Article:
With an aim to check unwanted delays, from now on Railways Ministry will review further investment in new lines that have been stuck 'for a long period' due to delay in land acquisition.
With an aim to check unwanted delays, from now on Railways Ministry will review further investment in new lines that have been stuck ‘for a long period’ due to delay in land acquisition. The ministry has sent a letter to chief secretaries last week in this regard. The Railway Board requested states to initiate or expedite the land-acquisition process so that “project activities” may continue. “General Managers of Zonal Railways have also been empowered to review further investments where state support is not forthcoming and the projects have remained in limbo for a long period,” states the letter from Railway Board Additional Member (Works) Ajit Pandit.
The Railways is currently involved in projects worth over Rs 4 lakh crore, including 171 projects on new lines, most of which would require land acquisition — doubling of lines and gauge conversion projects is mostly done on Railway land. “There are joint ventures in which states give land as part of their equity. Then, there are regular new-line projects for which land needs to be acquired in states. This policy is to make sure that the land acquisition process does not hold up progress in projects,” said a senior ministry official.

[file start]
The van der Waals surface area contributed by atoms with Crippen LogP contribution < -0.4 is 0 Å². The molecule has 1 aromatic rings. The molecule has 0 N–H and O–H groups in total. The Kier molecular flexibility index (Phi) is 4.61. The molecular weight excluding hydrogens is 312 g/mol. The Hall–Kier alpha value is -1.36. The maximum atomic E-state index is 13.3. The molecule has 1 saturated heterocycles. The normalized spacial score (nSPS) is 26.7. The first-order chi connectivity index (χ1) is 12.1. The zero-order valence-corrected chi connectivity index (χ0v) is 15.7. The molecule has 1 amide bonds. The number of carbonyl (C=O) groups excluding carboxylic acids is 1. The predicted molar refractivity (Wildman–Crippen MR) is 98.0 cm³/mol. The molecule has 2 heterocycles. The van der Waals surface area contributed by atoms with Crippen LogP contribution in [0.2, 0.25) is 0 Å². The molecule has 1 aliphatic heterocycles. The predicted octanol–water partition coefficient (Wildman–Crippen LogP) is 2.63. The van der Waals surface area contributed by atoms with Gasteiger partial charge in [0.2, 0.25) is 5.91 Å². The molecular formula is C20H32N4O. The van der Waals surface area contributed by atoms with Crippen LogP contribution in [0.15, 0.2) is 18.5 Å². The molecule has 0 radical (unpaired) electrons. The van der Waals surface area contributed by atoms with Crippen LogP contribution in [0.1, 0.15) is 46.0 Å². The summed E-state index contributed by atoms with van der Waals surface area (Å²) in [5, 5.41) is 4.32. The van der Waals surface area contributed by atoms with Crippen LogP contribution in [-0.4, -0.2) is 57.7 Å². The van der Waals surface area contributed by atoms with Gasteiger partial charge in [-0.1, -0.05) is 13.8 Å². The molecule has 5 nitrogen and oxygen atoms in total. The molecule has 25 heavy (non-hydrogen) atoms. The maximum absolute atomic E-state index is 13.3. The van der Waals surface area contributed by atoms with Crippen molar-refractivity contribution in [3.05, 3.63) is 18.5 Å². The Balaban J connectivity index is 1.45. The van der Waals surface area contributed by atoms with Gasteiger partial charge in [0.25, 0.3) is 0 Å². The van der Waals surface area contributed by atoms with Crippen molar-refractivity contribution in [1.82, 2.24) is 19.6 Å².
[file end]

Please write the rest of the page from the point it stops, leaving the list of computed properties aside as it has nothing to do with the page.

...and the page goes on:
Earlier on November 5, Railways had said that for the first time, no new rail lines will be built without completion of land acquisition to ensure that work does not get stuck midway because of non-availability of land. Under a new policy, the national transporter has virtually forbidden the issuance of tenders or start of work on any new project without land in hand or a written assurance from the state government guaranteeing land to the railways within a specific time frame. “The (Railway) Board has decided that issue of tenders or commencement of physical work for new line projects shall be taken up only after completion of land acquisition,” the new policy says
Currently, only 70 per cent of the land needed to be acquired to start a project, which often led to stoppages and delays because of non-availably of land or earmarked land being caught in litigation Officials said that the existing policy did not define the acquired line needed to be linear, so problems arose when projects would start having issues when part work begins and the next section of land was not available.